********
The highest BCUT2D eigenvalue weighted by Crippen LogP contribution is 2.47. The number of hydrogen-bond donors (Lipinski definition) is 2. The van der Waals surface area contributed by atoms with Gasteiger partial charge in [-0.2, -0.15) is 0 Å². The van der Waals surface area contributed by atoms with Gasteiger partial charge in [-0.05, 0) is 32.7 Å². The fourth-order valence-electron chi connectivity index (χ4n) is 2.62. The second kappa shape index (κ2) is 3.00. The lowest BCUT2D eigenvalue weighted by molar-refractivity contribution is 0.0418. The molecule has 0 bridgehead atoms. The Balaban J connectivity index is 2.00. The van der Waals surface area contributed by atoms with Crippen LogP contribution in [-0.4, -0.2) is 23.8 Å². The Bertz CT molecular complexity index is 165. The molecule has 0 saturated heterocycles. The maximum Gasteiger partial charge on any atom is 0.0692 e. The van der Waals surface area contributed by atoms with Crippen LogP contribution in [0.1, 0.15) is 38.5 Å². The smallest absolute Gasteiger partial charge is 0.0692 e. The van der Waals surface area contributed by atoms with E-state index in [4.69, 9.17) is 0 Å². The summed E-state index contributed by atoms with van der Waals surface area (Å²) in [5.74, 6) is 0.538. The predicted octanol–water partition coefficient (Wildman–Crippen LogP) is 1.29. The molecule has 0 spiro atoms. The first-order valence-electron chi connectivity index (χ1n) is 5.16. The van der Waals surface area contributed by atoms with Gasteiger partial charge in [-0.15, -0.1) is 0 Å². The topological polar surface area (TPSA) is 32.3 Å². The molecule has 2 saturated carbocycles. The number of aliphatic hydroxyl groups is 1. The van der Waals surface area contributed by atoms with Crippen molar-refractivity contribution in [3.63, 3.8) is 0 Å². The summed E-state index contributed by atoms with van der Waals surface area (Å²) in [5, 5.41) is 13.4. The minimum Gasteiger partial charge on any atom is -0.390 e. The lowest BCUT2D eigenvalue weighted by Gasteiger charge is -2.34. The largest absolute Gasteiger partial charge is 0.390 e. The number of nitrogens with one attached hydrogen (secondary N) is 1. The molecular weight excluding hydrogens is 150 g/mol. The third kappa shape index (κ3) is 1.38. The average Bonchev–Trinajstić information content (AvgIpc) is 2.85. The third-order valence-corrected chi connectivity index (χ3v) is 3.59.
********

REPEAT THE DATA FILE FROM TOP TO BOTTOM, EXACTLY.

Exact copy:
The highest BCUT2D eigenvalue weighted by Crippen LogP contribution is 2.47. The number of hydrogen-bond donors (Lipinski definition) is 2. The van der Waals surface area contributed by atoms with Gasteiger partial charge in [-0.2, -0.15) is 0 Å². The van der Waals surface area contributed by atoms with Gasteiger partial charge in [-0.05, 0) is 32.7 Å². The fourth-order valence-electron chi connectivity index (χ4n) is 2.62. The second kappa shape index (κ2) is 3.00. The lowest BCUT2D eigenvalue weighted by molar-refractivity contribution is 0.0418. The molecule has 0 bridgehead atoms. The Balaban J connectivity index is 2.00. The van der Waals surface area contributed by atoms with Crippen LogP contribution in [-0.4, -0.2) is 23.8 Å². The Bertz CT molecular complexity index is 165. The molecule has 0 saturated heterocycles. The maximum Gasteiger partial charge on any atom is 0.0692 e. The van der Waals surface area contributed by atoms with Crippen LogP contribution in [0.1, 0.15) is 38.5 Å². The smallest absolute Gasteiger partial charge is 0.0692 e. The van der Waals surface area contributed by atoms with E-state index in [4.69, 9.17) is 0 Å². The summed E-state index contributed by atoms with van der Waals surface area (Å²) in [5.74, 6) is 0.538. The predicted octanol–water partition coefficient (Wildman–Crippen LogP) is 1.29. The molecule has 0 spiro atoms. The first-order valence-electron chi connectivity index (χ1n) is 5.16. The van der Waals surface area contributed by atoms with Gasteiger partial charge in [-0.15, -0.1) is 0 Å². The topological polar surface area (TPSA) is 32.3 Å². The molecule has 2 saturated carbocycles. The number of aliphatic hydroxyl groups is 1. The van der Waals surface area contributed by atoms with Crippen molar-refractivity contribution in [3.63, 3.8) is 0 Å². The summed E-state index contributed by atoms with van der Waals surface area (Å²) in [5, 5.41) is 13.4. The minimum Gasteiger partial charge on any atom is -0.390 e. The lowest BCUT2D eigenvalue weighted by Gasteiger charge is -2.34. The largest absolute Gasteiger partial charge is 0.390 e. The number of nitrogens with one attached hydrogen (secondary N) is 1. The molecular weight excluding hydrogens is 150 g/mol. The third kappa shape index (κ3) is 1.38. The average Bonchev–Trinajstić information content (AvgIpc) is 2.85. The third-order valence-corrected chi connectivity index (χ3v) is 3.59.